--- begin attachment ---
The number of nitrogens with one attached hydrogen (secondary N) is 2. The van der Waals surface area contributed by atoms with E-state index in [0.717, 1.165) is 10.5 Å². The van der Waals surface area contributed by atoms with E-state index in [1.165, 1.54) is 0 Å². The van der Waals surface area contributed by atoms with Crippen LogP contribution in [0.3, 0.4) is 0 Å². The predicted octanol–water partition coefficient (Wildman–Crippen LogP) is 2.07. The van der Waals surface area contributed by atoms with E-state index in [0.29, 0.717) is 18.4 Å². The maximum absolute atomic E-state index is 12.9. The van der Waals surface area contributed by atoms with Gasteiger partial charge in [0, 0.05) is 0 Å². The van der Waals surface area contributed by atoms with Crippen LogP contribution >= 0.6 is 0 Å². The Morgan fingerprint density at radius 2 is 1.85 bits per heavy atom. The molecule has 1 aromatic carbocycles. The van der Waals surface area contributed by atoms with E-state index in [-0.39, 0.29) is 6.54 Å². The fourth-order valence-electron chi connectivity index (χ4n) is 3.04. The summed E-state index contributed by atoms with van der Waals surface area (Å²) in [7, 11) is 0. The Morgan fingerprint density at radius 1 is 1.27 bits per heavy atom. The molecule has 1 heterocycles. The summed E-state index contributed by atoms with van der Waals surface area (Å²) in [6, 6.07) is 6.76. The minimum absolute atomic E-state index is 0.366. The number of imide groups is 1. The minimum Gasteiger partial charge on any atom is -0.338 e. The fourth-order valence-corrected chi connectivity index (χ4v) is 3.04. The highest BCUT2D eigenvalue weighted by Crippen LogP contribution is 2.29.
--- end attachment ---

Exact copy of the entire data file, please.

The number of nitrogens with one attached hydrogen (secondary N) is 2. The van der Waals surface area contributed by atoms with E-state index in [0.717, 1.165) is 10.5 Å². The van der Waals surface area contributed by atoms with E-state index in [1.165, 1.54) is 0 Å². The van der Waals surface area contributed by atoms with Crippen LogP contribution in [0.3, 0.4) is 0 Å². The predicted octanol–water partition coefficient (Wildman–Crippen LogP) is 2.07. The van der Waals surface area contributed by atoms with E-state index in [0.29, 0.717) is 18.4 Å². The maximum absolute atomic E-state index is 12.9. The van der Waals surface area contributed by atoms with Gasteiger partial charge in [0, 0.05) is 0 Å². The van der Waals surface area contributed by atoms with Crippen LogP contribution >= 0.6 is 0 Å². The Morgan fingerprint density at radius 2 is 1.85 bits per heavy atom. The molecule has 1 aromatic carbocycles. The van der Waals surface area contributed by atoms with E-state index in [-0.39, 0.29) is 6.54 Å². The fourth-order valence-electron chi connectivity index (χ4n) is 3.04. The summed E-state index contributed by atoms with van der Waals surface area (Å²) in [7, 11) is 0. The Morgan fingerprint density at radius 1 is 1.27 bits per heavy atom. The molecule has 1 heterocycles. The summed E-state index contributed by atoms with van der Waals surface area (Å²) in [6, 6.07) is 6.76. The minimum absolute atomic E-state index is 0.366. The number of imide groups is 1. The minimum Gasteiger partial charge on any atom is -0.338 e. The fourth-order valence-corrected chi connectivity index (χ4v) is 3.04. The highest BCUT2D eigenvalue weighted by Crippen LogP contribution is 2.29.